I'm using row vectors and v*M as opposed to column vectors and M*v - the end result matches the layout OpenGL expects ( see http://www.opengl.org/discussion_boards/showthread.php/167648-Matrix-stacks-and-post-multiplication?p=1182985#post1182985 for more info).

 

 

1. Seconding apatriarca's post especially w.r.t. the existence of 2 concepts that have to be distinguished: column vs. row vector matrices, and memory layout.

 

2. If I remember correctly, then Collada uses column vectors and row-major layout. (OpenGL originally uses column vectors and column-major layout, D3D row vectors and row-major layout; notice that OpenGL and D3D show the same sequence of numbers due to that symmetry, but Collada doesn't match that.)

 

3. 

Now for a given node the world transform matrix should be equal to ParentTransform * LocalTransform, since I'm using row-major matrices and pre-multiply, correct?

For column vectors, the order of forward kinematics is expressed as

   transform := parent * local

and for row vectors accordingly as

   transform := local * parent

 
There are 2 rules to remember for this kind of things:
 
a) For a matrix product you always go row-wise through the left matrix and column-wise through the right matrix. The count of columns in the left matrix has to be equal to the count of rows in the right matrix. Using row vectors then means that the order "vector by matrix" is the way to go. Similar, when using column vectors then "matrix by vector" is the correct order.
 
b) When applying a sequence of matrices on a vector, then a matrix closer to the vector (on which side ever) is applied in a co-ordinate system more local to those in which the original vector is given.

 

I think my problem here was that I misunderstood the mathematical order of transformations needed. I thought that given a vertex you'd transform it to the parent's coordinate space then transform the result by the child's coordinate space - point B in your post makes it sound like I have that backwards. Am I correct?

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I think my problem here was that I misunderstood the mathematical order of transformations needed. I thought that given a vertex you'd transform it to the parent's coordinate space then transform the result by the child's coordinate space - point B in your post makes it sound like I have that backwards. Am I correct?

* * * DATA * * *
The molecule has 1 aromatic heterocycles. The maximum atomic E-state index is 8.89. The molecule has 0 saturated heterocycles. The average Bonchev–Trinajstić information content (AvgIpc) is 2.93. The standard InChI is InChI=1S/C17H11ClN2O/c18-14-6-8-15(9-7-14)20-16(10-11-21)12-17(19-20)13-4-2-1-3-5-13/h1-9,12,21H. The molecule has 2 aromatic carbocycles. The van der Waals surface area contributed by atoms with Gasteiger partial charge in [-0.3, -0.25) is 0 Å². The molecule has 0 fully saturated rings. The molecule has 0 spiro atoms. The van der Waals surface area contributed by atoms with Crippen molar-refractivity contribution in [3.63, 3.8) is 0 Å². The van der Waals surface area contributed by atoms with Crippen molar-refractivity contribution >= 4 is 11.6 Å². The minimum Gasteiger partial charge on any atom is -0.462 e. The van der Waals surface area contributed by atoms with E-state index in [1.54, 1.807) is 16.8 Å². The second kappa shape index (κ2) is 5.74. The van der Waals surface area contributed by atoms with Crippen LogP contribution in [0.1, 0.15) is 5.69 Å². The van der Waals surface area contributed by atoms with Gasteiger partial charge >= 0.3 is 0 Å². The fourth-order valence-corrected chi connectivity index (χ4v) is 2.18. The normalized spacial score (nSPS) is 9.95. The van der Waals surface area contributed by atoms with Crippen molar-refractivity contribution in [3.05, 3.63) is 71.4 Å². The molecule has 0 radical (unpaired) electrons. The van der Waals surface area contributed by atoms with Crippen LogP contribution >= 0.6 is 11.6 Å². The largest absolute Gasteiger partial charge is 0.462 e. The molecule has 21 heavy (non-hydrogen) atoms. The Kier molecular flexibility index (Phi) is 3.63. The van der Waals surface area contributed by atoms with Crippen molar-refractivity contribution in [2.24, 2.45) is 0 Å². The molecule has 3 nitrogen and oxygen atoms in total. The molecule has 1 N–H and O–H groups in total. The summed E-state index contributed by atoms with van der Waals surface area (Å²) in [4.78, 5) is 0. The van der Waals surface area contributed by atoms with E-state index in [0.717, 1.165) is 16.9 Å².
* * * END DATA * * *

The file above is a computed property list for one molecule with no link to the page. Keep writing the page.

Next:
Yep. So to say, the transformation from model to parent space is "more local" than the transformation from parent to global space. Hence model-to-parent has to be closer to the vector:

   v' := v * TMP * TPG

 

See that v is given in a local space usually called the model space. Then TMP transforms v into parent's space (which is also a local space, because it still is not the global space ;)). From here on TPG transforms the result of the former step into the global space. This is to be understood as

   v' :=  ( ( v * TMP ) * TPG )

but because the matrix product is associative (not to be confused with commutative) the parentheses can be set "as wanted" (and hence also dropped).
Edited by haegarr

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I think my problem here was that I misunderstood the mathematical order of transformations needed. I thought that given a vertex you'd transform it to the parent's coordinate space then transform the result by the child's coordinate space - point B in your post makes it sound like I have that backwards. Am I correct?

Yep. So to say, the transformation from model to parent space is "more local" than the transformation from parent to global space. Hence model-to-parent has to be closer to the vector:

   v' := v * TMP * TPG

 

See that v is given in a local space usually called the model space. Then TMP transforms v into parent's space (which is also a local space, because it still is not the global space ;)). From here on TPG transforms the result of the former step into the global space. This is to be understood as

   v' :=  ( ( v * TMP ) * TPG )

but because the matrix product is associative (not to be confused with commutative) the parentheses can be set "as wanted" (and hence also dropped).

 

Aha, it makes perfect sense now. Thanks a lot, and thanks to everyone who contributed to this thread.